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Planned giving: Keep it simple, make it human

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Eileen R. Heisman

Eileen R. Heisman

Eileen R. Heisman

It’s easy to talk about planned giving in dry, technical and financial terms, leaving out the heart-felt motivation of the philanthropist.

With a roller coaster economy, it’s important for development professionals to connect with their donors on many levels.

As we all know, your organization’s mission is paramount to all you do.

The good news? As complex as planned giving conversations with donors can be, the marketing of these programs can be made simpler by following some basic guidelines.

Here are seven highly effective marketing approaches that are tried and true techniques:

Tell a story

You may lose your prospective donor’s attention by leading with the technical aspects of a planned gift, so tell a donor story instead.

Case studies using real donors are a powerful way to connect emotionally with prospective donors. You can focus your case studies on the donor’s reasons for giving and on the impact planned gifts (deferred or life income) have on the mission.

Be sure to match donor stories with the type of planned giving gifts you wish to raise. Include photos of your donors (if they give you permission) in your case studies so they see they are real people.

And remember to highlight how the gift will impact your charity.

Market to your donor pool

Market to your current donors. They’ve already demonstrated that they like your organization and support your cause. In almost all cases, they will be open to hearing about additional ways they can help.

Though you may not believe this, it is true: Your marketing efforts will mean more to donors who make only small annual donations – these consistently loyal annual donors may surprise you with generous bequests.

Give potential mega-donors the personal touch

Your largest donors need to be treated with customized approaches. At all costs, avoid boilerplate materials when reaching out to “mega” donors.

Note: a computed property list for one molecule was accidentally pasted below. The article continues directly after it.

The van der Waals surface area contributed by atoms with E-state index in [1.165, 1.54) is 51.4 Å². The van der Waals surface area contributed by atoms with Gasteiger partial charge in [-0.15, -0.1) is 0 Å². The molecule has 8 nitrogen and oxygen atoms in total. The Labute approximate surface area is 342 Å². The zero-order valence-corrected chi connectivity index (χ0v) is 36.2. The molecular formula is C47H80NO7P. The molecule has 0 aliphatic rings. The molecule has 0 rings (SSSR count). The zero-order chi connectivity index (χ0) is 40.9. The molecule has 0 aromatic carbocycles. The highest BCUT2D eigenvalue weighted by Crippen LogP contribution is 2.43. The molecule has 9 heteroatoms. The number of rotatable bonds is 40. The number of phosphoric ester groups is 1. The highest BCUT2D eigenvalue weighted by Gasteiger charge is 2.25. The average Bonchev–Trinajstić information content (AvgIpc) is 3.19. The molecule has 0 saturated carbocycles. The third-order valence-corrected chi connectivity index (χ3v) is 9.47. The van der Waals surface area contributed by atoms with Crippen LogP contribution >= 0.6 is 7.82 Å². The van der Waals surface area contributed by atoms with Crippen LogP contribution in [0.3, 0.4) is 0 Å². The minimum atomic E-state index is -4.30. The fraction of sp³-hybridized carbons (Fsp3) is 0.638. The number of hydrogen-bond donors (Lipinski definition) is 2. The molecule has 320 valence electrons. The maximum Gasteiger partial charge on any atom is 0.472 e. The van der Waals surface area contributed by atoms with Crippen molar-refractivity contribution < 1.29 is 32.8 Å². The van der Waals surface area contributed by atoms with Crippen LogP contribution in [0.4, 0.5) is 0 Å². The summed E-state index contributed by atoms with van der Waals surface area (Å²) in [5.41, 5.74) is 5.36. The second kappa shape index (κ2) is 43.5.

Spend time doing research on these donors and prepare customized information about how a planned gift might benefit them and your organization’s mission.

This may mean involving planned giving legal counsel to help you offer the most appropriate vehicle for your prospective donor.

Reach out frequently

Plan to market your planned giving programs two to four times a year. It’s okay to combine a marketing message with other development communications, such as in a thank-you note to your annual giving donors.

If you host estate-planning seminars, be sure to include a planned giving “pitch” at the beginning or end of it.

You can include a postcard about planned gifts with direct mail or other types of solicitations. If you do, ask donors fill out and return a card to receive more planned gift information.

Use multiple marketing avenues

Direct mail to your existing donors is still the best method to reach prospective donors, but support your direct mail messages with other communications on your website, via email, in your electronic newsletter and in social-media outlets when appropriate.

And watch for changing methods to attract new donors — especially as our world is becoming more electronic.

Pre-packaged planned-giving toolkits

If you know nothing about attracting planned gifts, these toolkits can provide general guidance, but be very careful to customize them to suit your organization’s mission, voice and planned giving vehicles.

If you’re the planned giving officer or director at your organization, you should be very involved in customizing the copy from the companies that give you pre-written letters and brochures.

If you don’t have time to customize it yourself, enlist the help of a qualified planned giving consultant. It will be money well-spent.

Take advantage of available resources

There’s a wealth of materials and information available online through sites like TaxWise Giving, Planned Giving Today, Charity Channel, the Chronicle of Philanthropy and Philanthropy Journal, as well as professional associations such as Partnership for Philanthropic Planning and local planned giving counsels.

Before you launch a planned giving marketing effort, study the information provided through these sites and organizations to learn how other planned giving and development professionals have succeeded. This will help you avoid making expensive mistakes.

Whatever tactics you choose, you must always maintain your nonprofit organization’s integrity and credibility.

Every planned giving communication you send, whether print or electronic, needs to capture your organization’s mission, while tapping into both the heart and brain of the donor.


Eileen R. Heisman is president and CEO of the National Philanthropic Trust, a provider of donor-advised funds, founded in 1996, that has been among the 100 fastest growing charities since 2003 and is one of the top 25 grantmakers in the U.S.

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